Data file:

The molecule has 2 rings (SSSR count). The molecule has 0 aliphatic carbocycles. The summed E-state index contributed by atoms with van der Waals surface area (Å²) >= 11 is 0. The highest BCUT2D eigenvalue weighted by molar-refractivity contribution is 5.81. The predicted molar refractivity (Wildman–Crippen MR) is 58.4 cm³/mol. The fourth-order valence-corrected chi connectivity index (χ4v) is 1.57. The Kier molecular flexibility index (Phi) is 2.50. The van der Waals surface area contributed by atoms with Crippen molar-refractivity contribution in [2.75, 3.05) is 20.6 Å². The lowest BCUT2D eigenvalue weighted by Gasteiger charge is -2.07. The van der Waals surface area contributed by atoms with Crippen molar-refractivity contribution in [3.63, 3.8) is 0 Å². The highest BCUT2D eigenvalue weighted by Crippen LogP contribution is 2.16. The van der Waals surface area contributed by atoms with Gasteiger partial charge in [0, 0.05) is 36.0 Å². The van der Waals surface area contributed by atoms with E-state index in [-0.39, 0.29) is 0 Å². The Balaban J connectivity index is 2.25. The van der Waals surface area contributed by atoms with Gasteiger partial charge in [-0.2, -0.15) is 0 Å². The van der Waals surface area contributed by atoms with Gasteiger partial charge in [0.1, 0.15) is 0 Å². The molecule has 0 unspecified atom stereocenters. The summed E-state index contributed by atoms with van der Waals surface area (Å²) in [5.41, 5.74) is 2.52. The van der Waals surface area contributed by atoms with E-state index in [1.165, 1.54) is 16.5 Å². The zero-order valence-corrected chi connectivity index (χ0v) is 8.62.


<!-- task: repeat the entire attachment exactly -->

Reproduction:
The molecule has 2 rings (SSSR count). The molecule has 0 aliphatic carbocycles. The summed E-state index contributed by atoms with van der Waals surface area (Å²) >= 11 is 0. The highest BCUT2D eigenvalue weighted by molar-refractivity contribution is 5.81. The predicted molar refractivity (Wildman–Crippen MR) is 58.4 cm³/mol. The fourth-order valence-corrected chi connectivity index (χ4v) is 1.57. The Kier molecular flexibility index (Phi) is 2.50. The van der Waals surface area contributed by atoms with Crippen molar-refractivity contribution in [2.75, 3.05) is 20.6 Å². The lowest BCUT2D eigenvalue weighted by Gasteiger charge is -2.07. The van der Waals surface area contributed by atoms with Crippen molar-refractivity contribution in [3.63, 3.8) is 0 Å². The highest BCUT2D eigenvalue weighted by Crippen LogP contribution is 2.16. The van der Waals surface area contributed by atoms with Gasteiger partial charge in [0, 0.05) is 36.0 Å². The van der Waals surface area contributed by atoms with E-state index in [-0.39, 0.29) is 0 Å². The Balaban J connectivity index is 2.25. The van der Waals surface area contributed by atoms with Gasteiger partial charge in [-0.2, -0.15) is 0 Å². The van der Waals surface area contributed by atoms with Gasteiger partial charge in [0.1, 0.15) is 0 Å². The molecule has 0 unspecified atom stereocenters. The summed E-state index contributed by atoms with van der Waals surface area (Å²) in [5.41, 5.74) is 2.52. The van der Waals surface area contributed by atoms with E-state index in [1.165, 1.54) is 16.5 Å². The zero-order valence-corrected chi connectivity index (χ0v) is 8.62.